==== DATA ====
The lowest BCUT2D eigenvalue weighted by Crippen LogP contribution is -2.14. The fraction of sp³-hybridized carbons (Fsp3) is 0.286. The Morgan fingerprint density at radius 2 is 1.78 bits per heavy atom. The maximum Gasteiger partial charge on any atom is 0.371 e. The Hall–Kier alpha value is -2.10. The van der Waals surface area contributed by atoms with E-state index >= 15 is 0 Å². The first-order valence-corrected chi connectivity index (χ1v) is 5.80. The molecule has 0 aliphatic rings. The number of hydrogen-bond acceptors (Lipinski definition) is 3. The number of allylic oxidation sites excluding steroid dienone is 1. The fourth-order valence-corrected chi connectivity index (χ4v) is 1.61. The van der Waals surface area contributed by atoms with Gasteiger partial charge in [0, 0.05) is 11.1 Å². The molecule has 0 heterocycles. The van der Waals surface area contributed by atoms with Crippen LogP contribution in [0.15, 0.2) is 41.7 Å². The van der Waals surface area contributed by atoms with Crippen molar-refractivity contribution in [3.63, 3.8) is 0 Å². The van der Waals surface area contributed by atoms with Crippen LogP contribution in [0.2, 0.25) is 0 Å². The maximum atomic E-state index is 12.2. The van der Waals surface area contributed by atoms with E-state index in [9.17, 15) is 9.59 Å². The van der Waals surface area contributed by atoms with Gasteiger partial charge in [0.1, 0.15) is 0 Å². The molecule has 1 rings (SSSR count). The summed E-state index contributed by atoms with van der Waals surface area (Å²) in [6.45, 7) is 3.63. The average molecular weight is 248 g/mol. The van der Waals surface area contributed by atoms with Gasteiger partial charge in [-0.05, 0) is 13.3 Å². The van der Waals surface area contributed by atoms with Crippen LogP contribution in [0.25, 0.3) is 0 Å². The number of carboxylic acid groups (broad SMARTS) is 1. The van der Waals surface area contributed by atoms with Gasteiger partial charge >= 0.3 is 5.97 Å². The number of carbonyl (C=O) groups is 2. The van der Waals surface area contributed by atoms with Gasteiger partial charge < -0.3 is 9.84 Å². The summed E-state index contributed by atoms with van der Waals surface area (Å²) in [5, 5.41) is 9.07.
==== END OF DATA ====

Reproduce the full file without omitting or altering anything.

The lowest BCUT2D eigenvalue weighted by Crippen LogP contribution is -2.14. The fraction of sp³-hybridized carbons (Fsp3) is 0.286. The Morgan fingerprint density at radius 2 is 1.78 bits per heavy atom. The maximum Gasteiger partial charge on any atom is 0.371 e. The Hall–Kier alpha value is -2.10. The van der Waals surface area contributed by atoms with E-state index >= 15 is 0 Å². The first-order valence-corrected chi connectivity index (χ1v) is 5.80. The molecule has 0 aliphatic rings. The number of hydrogen-bond acceptors (Lipinski definition) is 3. The number of allylic oxidation sites excluding steroid dienone is 1. The fourth-order valence-corrected chi connectivity index (χ4v) is 1.61. The van der Waals surface area contributed by atoms with Gasteiger partial charge in [0, 0.05) is 11.1 Å². The molecule has 0 heterocycles. The van der Waals surface area contributed by atoms with Crippen LogP contribution in [0.15, 0.2) is 41.7 Å². The van der Waals surface area contributed by atoms with Crippen molar-refractivity contribution in [3.63, 3.8) is 0 Å². The van der Waals surface area contributed by atoms with Crippen LogP contribution in [0.2, 0.25) is 0 Å². The maximum atomic E-state index is 12.2. The van der Waals surface area contributed by atoms with E-state index in [9.17, 15) is 9.59 Å². The van der Waals surface area contributed by atoms with Gasteiger partial charge in [0.1, 0.15) is 0 Å². The molecule has 1 rings (SSSR count). The summed E-state index contributed by atoms with van der Waals surface area (Å²) in [6.45, 7) is 3.63. The average molecular weight is 248 g/mol. The van der Waals surface area contributed by atoms with Gasteiger partial charge in [-0.05, 0) is 13.3 Å². The van der Waals surface area contributed by atoms with Crippen LogP contribution in [0.25, 0.3) is 0 Å². The number of carboxylic acid groups (broad SMARTS) is 1. The van der Waals surface area contributed by atoms with Gasteiger partial charge >= 0.3 is 5.97 Å². The number of carbonyl (C=O) groups is 2. The van der Waals surface area contributed by atoms with Gasteiger partial charge < -0.3 is 9.84 Å². The summed E-state index contributed by atoms with van der Waals surface area (Å²) in [5, 5.41) is 9.07.